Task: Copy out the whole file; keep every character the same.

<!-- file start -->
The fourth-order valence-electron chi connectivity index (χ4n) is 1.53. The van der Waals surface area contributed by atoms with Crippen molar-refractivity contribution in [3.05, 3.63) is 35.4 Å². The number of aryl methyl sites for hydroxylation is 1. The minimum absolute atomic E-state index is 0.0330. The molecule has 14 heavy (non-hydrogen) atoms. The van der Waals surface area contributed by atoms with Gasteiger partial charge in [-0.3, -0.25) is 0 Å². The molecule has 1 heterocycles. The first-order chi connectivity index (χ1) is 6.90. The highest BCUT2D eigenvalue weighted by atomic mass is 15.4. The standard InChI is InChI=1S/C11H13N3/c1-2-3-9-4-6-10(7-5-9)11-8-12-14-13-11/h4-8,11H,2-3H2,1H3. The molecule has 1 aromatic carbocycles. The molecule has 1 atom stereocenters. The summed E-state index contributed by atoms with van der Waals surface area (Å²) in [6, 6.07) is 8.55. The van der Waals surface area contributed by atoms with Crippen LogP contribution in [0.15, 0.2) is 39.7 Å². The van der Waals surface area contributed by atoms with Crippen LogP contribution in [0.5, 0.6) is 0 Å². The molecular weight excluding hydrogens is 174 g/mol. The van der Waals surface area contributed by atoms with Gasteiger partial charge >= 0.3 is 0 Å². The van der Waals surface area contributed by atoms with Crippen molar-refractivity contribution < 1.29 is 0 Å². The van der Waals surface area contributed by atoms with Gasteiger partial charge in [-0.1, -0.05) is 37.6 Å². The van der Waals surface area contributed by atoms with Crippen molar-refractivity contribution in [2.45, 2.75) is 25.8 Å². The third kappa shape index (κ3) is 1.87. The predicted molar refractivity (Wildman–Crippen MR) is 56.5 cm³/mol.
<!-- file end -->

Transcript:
The fourth-order valence-electron chi connectivity index (χ4n) is 1.53. The van der Waals surface area contributed by atoms with Crippen molar-refractivity contribution in [3.05, 3.63) is 35.4 Å². The number of aryl methyl sites for hydroxylation is 1. The minimum absolute atomic E-state index is 0.0330. The molecule has 14 heavy (non-hydrogen) atoms. The van der Waals surface area contributed by atoms with Gasteiger partial charge in [-0.3, -0.25) is 0 Å². The molecule has 1 heterocycles. The first-order chi connectivity index (χ1) is 6.90. The highest BCUT2D eigenvalue weighted by atomic mass is 15.4. The standard InChI is InChI=1S/C11H13N3/c1-2-3-9-4-6-10(7-5-9)11-8-12-14-13-11/h4-8,11H,2-3H2,1H3. The molecule has 1 aromatic carbocycles. The molecule has 1 atom stereocenters. The summed E-state index contributed by atoms with van der Waals surface area (Å²) in [6, 6.07) is 8.55. The van der Waals surface area contributed by atoms with Crippen LogP contribution in [0.15, 0.2) is 39.7 Å². The van der Waals surface area contributed by atoms with Crippen LogP contribution in [0.5, 0.6) is 0 Å². The molecular weight excluding hydrogens is 174 g/mol. The van der Waals surface area contributed by atoms with Gasteiger partial charge >= 0.3 is 0 Å². The van der Waals surface area contributed by atoms with Crippen molar-refractivity contribution < 1.29 is 0 Å². The van der Waals surface area contributed by atoms with Gasteiger partial charge in [-0.1, -0.05) is 37.6 Å². The van der Waals surface area contributed by atoms with Crippen molar-refractivity contribution in [2.45, 2.75) is 25.8 Å². The third kappa shape index (κ3) is 1.87. The predicted molar refractivity (Wildman–Crippen MR) is 56.5 cm³/mol.